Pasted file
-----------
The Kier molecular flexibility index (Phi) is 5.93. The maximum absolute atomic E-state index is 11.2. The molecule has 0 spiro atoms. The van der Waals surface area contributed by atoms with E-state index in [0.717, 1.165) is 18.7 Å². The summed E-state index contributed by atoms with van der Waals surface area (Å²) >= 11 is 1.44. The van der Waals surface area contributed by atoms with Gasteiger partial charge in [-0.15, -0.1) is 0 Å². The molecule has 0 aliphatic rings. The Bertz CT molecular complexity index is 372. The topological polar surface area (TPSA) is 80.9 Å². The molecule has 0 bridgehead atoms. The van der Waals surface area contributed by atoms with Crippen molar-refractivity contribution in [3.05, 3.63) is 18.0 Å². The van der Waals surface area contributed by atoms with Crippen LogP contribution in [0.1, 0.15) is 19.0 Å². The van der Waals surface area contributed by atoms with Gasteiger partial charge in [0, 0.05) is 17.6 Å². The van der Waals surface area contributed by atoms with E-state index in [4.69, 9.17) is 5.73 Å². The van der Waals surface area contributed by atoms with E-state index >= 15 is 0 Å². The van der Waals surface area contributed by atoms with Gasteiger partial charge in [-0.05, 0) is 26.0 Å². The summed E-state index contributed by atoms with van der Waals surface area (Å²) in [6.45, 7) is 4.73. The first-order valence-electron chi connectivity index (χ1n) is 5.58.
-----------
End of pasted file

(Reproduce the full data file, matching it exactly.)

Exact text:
The Kier molecular flexibility index (Phi) is 5.93. The maximum absolute atomic E-state index is 11.2. The molecule has 0 spiro atoms. The van der Waals surface area contributed by atoms with E-state index in [0.717, 1.165) is 18.7 Å². The summed E-state index contributed by atoms with van der Waals surface area (Å²) >= 11 is 1.44. The van der Waals surface area contributed by atoms with Gasteiger partial charge in [-0.15, -0.1) is 0 Å². The molecule has 0 aliphatic rings. The Bertz CT molecular complexity index is 372. The topological polar surface area (TPSA) is 80.9 Å². The molecule has 0 bridgehead atoms. The van der Waals surface area contributed by atoms with Crippen molar-refractivity contribution in [3.05, 3.63) is 18.0 Å². The van der Waals surface area contributed by atoms with Crippen LogP contribution in [0.1, 0.15) is 19.0 Å². The van der Waals surface area contributed by atoms with Gasteiger partial charge in [0, 0.05) is 17.6 Å². The van der Waals surface area contributed by atoms with E-state index in [4.69, 9.17) is 5.73 Å². The van der Waals surface area contributed by atoms with E-state index >= 15 is 0 Å². The van der Waals surface area contributed by atoms with Gasteiger partial charge in [-0.05, 0) is 26.0 Å². The summed E-state index contributed by atoms with van der Waals surface area (Å²) in [6.45, 7) is 4.73. The first-order valence-electron chi connectivity index (χ1n) is 5.58.